Does this mean that Americans, Israelis and several European countries have demonstrated a superiority complex indicating that they really feel inferior?
It does if Adler and other psychologists who have studied the complex were right.
The whole business has a sickening echo of the attitudes held during the heyday of the Aryan Third Reich or of those held in America by whites before the civil rights movement, or those demonstrated worldwide by misogynistic men toward women.
When are we going to grow up enough to recant against these exaggerated estimates of our own value and importance?
The best way to overcome the deeper feelings of inferiority might be to better ourselves rather than demeaning others.
It’s also time to call a halt to the psychopathic behaviour of our leaders.
Look for the reasons why in a relevant case history of murder at Columbine High School seven and a half years ago in the US.
According to the psychiatrists who studied those who murdered students and teachers at Columbine, the leader of the two killers was really expressing contempt.
Does that ring any bells?
Think of the torturers in places like Abu Ghraib and Guantanamo and the prisons in a number of countries.
Psychopath Harris was “disgusted by the morons around him”.
The psychiatrist called that “rantings of someone with a messianic-grade superiority complex, out to punish the entire human race for its appalling inferiority”.
Can anyone honestly tell me that Americans and Britons don’t feel that Afghans and Iraqis are punishable inferiors?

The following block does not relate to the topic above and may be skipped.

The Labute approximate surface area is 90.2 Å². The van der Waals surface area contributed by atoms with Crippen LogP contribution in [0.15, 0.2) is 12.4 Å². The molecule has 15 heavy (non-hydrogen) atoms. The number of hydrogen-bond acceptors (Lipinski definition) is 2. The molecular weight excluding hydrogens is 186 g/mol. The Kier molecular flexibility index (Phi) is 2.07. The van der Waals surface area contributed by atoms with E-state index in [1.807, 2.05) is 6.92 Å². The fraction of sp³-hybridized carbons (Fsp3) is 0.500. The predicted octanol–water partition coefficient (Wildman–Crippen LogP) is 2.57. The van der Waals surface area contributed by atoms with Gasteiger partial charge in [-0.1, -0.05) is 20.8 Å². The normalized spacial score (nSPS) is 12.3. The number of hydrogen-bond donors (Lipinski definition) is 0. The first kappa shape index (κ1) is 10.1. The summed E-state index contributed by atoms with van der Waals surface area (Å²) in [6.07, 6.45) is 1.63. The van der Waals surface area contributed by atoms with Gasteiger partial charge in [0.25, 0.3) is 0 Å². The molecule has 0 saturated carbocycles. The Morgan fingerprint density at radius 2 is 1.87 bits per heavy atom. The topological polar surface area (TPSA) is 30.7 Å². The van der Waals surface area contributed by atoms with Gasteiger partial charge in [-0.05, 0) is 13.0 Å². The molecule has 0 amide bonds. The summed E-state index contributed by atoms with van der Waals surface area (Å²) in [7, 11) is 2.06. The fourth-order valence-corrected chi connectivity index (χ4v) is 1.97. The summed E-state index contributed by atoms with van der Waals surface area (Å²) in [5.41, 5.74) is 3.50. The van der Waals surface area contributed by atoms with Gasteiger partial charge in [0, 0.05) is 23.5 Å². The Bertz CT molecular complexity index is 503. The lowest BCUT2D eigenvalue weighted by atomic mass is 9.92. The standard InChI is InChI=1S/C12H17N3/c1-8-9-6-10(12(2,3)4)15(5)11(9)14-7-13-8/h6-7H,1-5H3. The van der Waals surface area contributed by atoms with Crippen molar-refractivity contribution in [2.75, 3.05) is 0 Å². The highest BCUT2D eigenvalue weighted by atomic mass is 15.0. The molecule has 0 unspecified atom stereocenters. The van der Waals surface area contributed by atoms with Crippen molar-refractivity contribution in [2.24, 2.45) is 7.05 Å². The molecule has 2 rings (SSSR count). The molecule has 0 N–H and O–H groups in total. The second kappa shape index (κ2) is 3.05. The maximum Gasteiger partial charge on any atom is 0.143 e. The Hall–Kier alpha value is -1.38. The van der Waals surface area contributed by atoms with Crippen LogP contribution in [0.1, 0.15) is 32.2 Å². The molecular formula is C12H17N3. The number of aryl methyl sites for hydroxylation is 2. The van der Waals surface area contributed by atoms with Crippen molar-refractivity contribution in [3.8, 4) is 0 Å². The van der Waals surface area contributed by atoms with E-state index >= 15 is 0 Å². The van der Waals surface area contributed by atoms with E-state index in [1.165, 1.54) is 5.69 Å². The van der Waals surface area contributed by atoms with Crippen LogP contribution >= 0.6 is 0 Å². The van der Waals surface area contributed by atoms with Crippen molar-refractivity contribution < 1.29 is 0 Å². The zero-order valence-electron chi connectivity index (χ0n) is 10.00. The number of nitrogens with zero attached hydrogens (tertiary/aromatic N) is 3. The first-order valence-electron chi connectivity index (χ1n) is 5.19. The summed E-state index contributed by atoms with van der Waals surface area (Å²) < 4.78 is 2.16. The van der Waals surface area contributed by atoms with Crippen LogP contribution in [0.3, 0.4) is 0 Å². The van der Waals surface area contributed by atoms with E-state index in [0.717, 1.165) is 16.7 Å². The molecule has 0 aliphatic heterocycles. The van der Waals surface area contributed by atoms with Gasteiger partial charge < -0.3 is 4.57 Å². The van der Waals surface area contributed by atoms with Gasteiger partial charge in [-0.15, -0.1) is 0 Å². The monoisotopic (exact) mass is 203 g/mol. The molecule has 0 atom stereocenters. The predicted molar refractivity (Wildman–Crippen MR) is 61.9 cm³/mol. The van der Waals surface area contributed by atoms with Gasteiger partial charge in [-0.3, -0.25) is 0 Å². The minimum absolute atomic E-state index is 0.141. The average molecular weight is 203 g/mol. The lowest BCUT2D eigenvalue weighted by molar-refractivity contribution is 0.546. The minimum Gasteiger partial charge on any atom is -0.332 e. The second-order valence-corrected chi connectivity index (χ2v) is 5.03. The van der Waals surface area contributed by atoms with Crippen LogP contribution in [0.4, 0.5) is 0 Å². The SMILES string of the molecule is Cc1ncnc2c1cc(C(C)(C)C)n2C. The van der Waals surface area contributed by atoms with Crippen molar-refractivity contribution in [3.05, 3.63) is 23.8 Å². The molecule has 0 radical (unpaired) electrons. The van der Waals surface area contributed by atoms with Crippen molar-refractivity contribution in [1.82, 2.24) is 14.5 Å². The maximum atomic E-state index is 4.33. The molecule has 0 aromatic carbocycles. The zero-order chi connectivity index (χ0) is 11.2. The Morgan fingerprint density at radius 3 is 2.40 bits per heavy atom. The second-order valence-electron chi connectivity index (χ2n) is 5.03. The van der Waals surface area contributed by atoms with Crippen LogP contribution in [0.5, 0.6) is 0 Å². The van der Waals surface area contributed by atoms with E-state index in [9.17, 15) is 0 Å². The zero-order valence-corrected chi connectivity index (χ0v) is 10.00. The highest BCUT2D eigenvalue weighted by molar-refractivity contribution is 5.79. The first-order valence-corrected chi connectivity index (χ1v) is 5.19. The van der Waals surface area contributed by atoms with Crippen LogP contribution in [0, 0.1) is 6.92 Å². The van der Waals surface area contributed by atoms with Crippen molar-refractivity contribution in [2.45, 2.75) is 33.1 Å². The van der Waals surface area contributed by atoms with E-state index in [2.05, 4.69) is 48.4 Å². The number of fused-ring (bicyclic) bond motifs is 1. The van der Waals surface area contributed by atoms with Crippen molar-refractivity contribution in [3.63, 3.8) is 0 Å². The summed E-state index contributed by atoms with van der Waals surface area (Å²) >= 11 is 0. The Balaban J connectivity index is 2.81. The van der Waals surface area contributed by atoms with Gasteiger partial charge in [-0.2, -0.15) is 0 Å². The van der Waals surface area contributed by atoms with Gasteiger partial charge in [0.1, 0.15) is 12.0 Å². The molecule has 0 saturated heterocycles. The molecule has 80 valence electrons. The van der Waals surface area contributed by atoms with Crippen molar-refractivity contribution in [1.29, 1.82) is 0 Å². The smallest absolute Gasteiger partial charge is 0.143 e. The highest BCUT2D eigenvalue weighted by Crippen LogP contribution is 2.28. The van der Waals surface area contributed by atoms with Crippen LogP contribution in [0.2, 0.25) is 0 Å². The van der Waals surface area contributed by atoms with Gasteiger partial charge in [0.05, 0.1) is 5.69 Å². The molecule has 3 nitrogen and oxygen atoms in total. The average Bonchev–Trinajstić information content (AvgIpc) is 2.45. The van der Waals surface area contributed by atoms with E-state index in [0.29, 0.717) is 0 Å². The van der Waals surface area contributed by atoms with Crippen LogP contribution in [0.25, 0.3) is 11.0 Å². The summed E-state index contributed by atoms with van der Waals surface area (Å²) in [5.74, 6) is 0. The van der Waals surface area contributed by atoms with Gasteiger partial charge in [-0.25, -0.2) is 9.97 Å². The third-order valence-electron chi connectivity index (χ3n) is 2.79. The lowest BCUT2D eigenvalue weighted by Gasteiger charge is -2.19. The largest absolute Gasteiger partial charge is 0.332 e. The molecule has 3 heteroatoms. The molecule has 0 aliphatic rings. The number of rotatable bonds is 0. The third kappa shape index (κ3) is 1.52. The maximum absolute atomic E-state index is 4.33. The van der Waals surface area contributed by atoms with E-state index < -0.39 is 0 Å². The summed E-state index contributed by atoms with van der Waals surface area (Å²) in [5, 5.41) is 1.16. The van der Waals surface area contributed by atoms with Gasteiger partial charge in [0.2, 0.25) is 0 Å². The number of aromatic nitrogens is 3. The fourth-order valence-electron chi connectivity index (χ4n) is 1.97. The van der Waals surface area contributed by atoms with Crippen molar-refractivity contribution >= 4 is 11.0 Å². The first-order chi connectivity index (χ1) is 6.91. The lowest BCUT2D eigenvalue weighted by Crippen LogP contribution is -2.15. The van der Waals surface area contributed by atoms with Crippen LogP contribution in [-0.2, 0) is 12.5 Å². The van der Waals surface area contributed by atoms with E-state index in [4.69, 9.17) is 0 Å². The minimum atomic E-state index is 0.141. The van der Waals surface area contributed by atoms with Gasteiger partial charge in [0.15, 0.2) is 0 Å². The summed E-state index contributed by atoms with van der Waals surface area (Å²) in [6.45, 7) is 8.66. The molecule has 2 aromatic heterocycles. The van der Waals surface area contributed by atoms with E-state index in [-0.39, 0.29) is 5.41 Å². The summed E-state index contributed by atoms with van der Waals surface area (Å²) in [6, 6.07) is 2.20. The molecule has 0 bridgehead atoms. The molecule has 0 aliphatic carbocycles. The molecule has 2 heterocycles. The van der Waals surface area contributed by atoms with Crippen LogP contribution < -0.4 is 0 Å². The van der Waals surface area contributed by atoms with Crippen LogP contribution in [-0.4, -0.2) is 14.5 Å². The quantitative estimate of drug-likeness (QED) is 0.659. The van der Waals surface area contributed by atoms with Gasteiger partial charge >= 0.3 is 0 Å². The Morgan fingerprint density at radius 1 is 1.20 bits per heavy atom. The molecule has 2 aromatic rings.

Tell me that Arabs aren’t appallingly inferior to Israelis.
Tell me that syndrome isn’t what shocked the Israelis by the drubbing they took in Lebanon.
Tell me, too, that the American neo-conservatives and the Israelis
(including all of their supporters in the US government and American media)
aren’t mentally – psychopathically – prepared to punish the entire human race for the appalling inferiority of the Iranians who booted their puppet Shah and his American supporters out of the country years ago.
A second confirmation of the diagnosis was one of the Columbine murderers’ perpetual deceitfulness.
“I lie a lot,” Eric wrote to his journal.
“Almost constantly, and to everybody, just to keep my own ass out of the water.”
Tell me that doesn’t reverberate with the realization by the voters in the 2006 elections in the US of the Bush administration.
Harris claimed to lie to protect himself, but that appears to be something of a lie as well.
He lied for pleasure, psychiatrist Fuselier says.
“Duping delight” – psychologist Paul Ekman’s term – represents a key characteristic of the psychopathic profile.
Notice the smirk on Bush’s face when he tells a lie at the podium.
The Kuwaitis that I first noticed suffering from this syndrome were simply more obvious because their behaviour immediately conflicted with others in ways that made them look like they believed they were superior.
Too much of the world’s bad behaviour – and there’s plenty of it – seems to emanate from this psychopathic disease of believing that our tribe, our country, our way, our selves are better than others.
*Paul Balles is a retired American university professor and freelance writer who has lived in the Middle East for 38 years. For more information, see https://www.pballes.com. Source